A global study of wealthy entrepreneurs by the French bank and the consultancy identifies what such persons regard as risky and low in risk. It also found that for most of its survey sample, they think sustainable investing involves a returns trade-off.
High net worth and ultra-HNW entrepreneurs around the world are keenest on holding equities and investing in their own firms, a position that makes sense as stocks’ yields are considerably more alluring than those for bonds, according to BNP Paribas Wealth Management.
And, in a jolt to the constant media and industry chatter about sustainable investing, the study of 1,132 entrepreneurs finds that most of them think this way of putting money to work involves sacrificing returns.
The Paris-based group, working with AON Client insight (the wealth consultancy formerly known as Scorpio), late last week issued the sixth annual global entrepreneur report, charting the views of businessmen and women about the asset classes which they like and those they are wary of. The report showed considerable variation around the world in attitudes about private equity, listed equities, hedge funds, property, bonds and cash.
The study is drawn from entrepreneurs (not all clients of BNP Paribas), holding an average of $16.1 million in investible assets (totaling $18.2 billion). Some 77 per cent of the survey audience were men and the rest were women. By region, 57 per cent come from Europe, 13 per cent from the US, 27 per cent from Asia and 3 per cent from the Gulf Co-operation Council countries of the Middle East.
More than half of entrepreneurs in the sample don’t think real estate and cash are risky assets. With Baby Boomer entrepreneurs, 63 per cent of them don’t think property is risky.
“Financial conditions for real estate are very friendly at the moment, but it’s a misunderstanding to say there are no (or limited) risks because of course there are. People underestimate the cyclical nature of real estate,” Florent Bronès, chief investment officer for BNP Paribas WM, said in the report. “Think about the global financial crisis – it’s a very long cycle, and sooner or later this risk will come back.”
There are some big national contrasts. Eighty-four per cent of Belgian entrepreneurs said stocks were risky but only 5 per cent of Chinese respondents think so. Turning to angel investing, Belgians (65 per cent) think they are risky, but only 38 per cent of US investors think that, and none in the GCC or Singapore think so.
No free lunches in capitalism?
One survey finding suggests that many people still think that putting money to work in ways deemed “sustainable” means sacrificing returns, even though many advocates of environment, social and governance-themed investment insist that this way of investing does not involve such a surrender. Some 58 per cent of those questioned said that sustainable investment requires a “long-term sacrifice of returns”. Some 35 per cent expect some (single-digit) long-term sacrifice, and 23 per cent assume a significant, as in double-digit, difference.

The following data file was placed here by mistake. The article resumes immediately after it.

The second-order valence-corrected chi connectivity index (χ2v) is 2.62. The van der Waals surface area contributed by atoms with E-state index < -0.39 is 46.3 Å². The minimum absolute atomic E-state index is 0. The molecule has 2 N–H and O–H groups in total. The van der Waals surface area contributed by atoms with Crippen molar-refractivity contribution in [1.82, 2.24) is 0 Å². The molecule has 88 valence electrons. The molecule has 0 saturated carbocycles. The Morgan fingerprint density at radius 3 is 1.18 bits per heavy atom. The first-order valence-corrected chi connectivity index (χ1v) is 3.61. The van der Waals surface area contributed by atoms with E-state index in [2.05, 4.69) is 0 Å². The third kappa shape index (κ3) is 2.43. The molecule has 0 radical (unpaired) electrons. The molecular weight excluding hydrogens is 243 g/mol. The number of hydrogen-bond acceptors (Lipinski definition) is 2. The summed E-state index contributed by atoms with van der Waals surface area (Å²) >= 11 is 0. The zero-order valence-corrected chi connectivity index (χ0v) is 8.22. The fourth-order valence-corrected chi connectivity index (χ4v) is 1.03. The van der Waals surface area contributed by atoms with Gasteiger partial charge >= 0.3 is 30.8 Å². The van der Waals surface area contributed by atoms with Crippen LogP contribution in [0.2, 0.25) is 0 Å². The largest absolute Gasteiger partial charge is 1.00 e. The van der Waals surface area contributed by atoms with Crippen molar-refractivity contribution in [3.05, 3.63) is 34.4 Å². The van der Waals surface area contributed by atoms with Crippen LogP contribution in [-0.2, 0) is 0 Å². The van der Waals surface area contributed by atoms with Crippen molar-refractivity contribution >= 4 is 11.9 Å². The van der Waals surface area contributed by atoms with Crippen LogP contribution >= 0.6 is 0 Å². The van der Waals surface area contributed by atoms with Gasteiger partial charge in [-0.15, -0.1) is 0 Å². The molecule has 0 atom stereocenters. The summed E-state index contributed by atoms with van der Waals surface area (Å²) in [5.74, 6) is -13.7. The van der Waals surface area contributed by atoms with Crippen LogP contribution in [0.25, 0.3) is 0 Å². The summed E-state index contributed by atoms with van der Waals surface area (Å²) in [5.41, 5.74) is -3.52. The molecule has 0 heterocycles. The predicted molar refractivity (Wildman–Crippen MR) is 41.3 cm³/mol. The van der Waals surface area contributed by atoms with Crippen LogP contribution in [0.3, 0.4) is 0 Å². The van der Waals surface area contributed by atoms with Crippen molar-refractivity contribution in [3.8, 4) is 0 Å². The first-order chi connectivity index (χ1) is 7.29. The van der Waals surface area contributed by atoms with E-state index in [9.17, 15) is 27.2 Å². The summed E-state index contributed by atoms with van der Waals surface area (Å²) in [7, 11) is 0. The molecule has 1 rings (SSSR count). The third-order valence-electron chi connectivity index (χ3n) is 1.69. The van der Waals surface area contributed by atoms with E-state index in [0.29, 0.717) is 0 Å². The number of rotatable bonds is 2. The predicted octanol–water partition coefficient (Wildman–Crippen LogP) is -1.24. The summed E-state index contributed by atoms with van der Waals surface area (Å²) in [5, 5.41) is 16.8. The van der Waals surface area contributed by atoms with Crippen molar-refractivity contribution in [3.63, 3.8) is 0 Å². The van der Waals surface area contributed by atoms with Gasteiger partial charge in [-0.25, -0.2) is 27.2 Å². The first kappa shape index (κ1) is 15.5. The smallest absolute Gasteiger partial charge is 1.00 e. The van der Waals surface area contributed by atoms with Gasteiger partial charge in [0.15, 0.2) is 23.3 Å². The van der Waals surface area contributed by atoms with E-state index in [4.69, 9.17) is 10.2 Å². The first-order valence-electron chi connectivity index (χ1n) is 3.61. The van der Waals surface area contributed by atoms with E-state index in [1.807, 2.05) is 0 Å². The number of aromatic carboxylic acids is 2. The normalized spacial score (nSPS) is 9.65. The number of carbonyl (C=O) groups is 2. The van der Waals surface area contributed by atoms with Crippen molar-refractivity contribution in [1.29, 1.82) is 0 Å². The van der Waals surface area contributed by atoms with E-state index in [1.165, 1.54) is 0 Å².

Some 70 per cent of entrepreneurs globally are more willing to invest sustainability than they were 18 months ago, the study found. Almost half of the sample (46 per cent) have invested some of their wealth sustainably. However, the AON/BNP Paribas study found that total allocations have actually dropped since the study began in 2015.
The single-biggest asset holding of respondents is equities (19 per cent), alongside one’s own business (19 per cent); fixed income accounted for 14 per cent, and cash accounted for 13 per cent. At the bottom end came angel investment, at 3 per cent.
There is a regional difference in how investors think about valuations of equities. European investors (46 per cent) are twice as likely as those in Asia (27 per cent) and the US (23 per cent) to be concerned about the high valuation of stocks, the report said.
Turning to the risks stemming from currency volatility, the study showed that only 43 per cent of investors are worried about how foreign exchange fluctuations will hit portfolios. But this picture is not uniform: A majority of investors in China, Hong Kong and Singapore are worried.
“Which currency entrepreneurs hold their cash [in] will determine the level of risk, as clearly there are different risks associated with investing wealth in US dollars or Indian rupees. In Asia, entrepreneurs will often prefer US dollars to reduce their exposure to currency risk,” BNP Paribas’ Bronès said.
Political uncertainty also adds another dimension, the report said. As far as the Brexit process is concerned, 52 per cent of UK entrepreneurs, for example, are concerned about their investments due to what might happen to the sterling exchange rate.
BNP Paribas set out investment themes for clients this year. For example, it predicts that economic growth “will remain weak and vulnerable to shocks”, making it necessary to hold “high-quality” companies with strong profit margins, low gearing and low profitability variation. Investors should also consider taking advantage of current row-back from globalization, such as concentrating on regional markets, holding more safe-haven assets. Another theme is governments’ increased infrastructure spending, creating opportunities in building/construction stocks, renewable energy and clean transportation stocks, and infrastructure-related mutual funds or private equity funds.
Within the environmental/sustainability theme, already mentioned, BNP Paribas WM suggests that clients should look at areas such as “clean energy” and water and waste management.